Robert Griffin scouting notes

I’m intrigued by Robert Griffin and I’m starting to think he could sneak into the 1st round should he enter the draft this year.

Griffin is an elite athlete who compares favorably to Michael Vick in terms of his ability to run with the football. But to evaluate him, you have to take those plays out of the mix. His ability to run is nice, but without the ability to stand in the pocket and throw he can’t be considered an elite prospect.

At first glance all you notice about Griffin is the athleticism, but a closer look turns up some more traditional skills.

I went back and looked at his game against TCU – arguably the best defense he’s faced this season – to see how he performed in NFL-style plays. Basically what I was looking for was how he handled pressure and how he looked when standing in the pocket. 

Griffin attempted 27 passes (excluding those called back by penalties) and, much to my surprise, only five came from outside the pocket. This can be viewed one of two ways.

The positive spin is that he actually operates in a system closer to an NFL-style offense than it appears.

The negative spin is that once the play breaks down, he typically tucks the ball and runs. There were only three or four plays where he kept his eyes downfield after being flushed out of the pocket, and on one of those plays he actually threw the ball after having already crossed the line of scrimmage.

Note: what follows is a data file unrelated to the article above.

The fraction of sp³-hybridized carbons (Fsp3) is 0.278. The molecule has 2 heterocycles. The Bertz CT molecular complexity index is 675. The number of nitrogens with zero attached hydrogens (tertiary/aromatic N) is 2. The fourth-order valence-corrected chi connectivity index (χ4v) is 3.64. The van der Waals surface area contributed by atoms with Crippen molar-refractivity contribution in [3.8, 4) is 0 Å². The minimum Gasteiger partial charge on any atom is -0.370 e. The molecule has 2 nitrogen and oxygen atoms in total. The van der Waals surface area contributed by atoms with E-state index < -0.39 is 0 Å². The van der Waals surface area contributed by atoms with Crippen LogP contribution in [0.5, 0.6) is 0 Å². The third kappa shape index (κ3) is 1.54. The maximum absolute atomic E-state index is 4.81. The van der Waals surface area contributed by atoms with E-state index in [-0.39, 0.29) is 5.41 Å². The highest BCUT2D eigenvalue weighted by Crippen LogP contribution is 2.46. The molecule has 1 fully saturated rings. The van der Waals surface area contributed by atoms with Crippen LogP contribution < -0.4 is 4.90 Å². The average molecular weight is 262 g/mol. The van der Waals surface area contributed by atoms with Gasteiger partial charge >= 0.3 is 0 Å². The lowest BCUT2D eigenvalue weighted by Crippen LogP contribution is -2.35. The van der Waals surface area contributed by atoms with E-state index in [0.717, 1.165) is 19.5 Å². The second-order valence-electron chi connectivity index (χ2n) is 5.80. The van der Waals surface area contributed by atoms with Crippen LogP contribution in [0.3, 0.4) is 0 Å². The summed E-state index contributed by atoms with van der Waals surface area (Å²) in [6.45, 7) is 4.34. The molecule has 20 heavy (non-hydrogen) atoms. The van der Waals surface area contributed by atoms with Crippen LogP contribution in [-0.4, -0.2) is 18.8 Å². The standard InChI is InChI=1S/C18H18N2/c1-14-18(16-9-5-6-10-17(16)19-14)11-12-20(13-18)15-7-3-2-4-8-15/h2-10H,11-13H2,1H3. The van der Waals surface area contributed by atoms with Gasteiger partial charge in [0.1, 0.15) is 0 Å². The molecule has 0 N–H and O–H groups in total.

However, it was clear that Art Briles and his staff are trying to prepare Griffin for the NFL by giving him experience in the pocket. By my count he was 9-10 on passes in the pocket and thrown at least 10 yards downfield.

Baylor’s offense isn’t complicated and he was rarely forced to throw into tight coverage in this game, but he clearly demonstrated an ability to stand in the pocket and play the roll of the traditional quarterback. He isn’t polished, but the ground work is in place which will allow him to further develop at the next level.

Take into consideration his potential as a pocket passer, his athleticism and his intangibles, and I would be surprised if he doesn’t come off the board in the 1st round – possibly as high as the top 10.

Posted on by Ryan McCrystal in 2012 NFL Draft Comments Off

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Ryan McCrystal

Ryan launched DraftAce in 2004. His Top 100 board is currently ranked 1st out of 20 publications in The Huddle Report's five-year averages. His mock draft is ranked 10th out of 32 competitors.You can also find Ryan's weekly Heisman Predictor series on ESPN Insider every fall.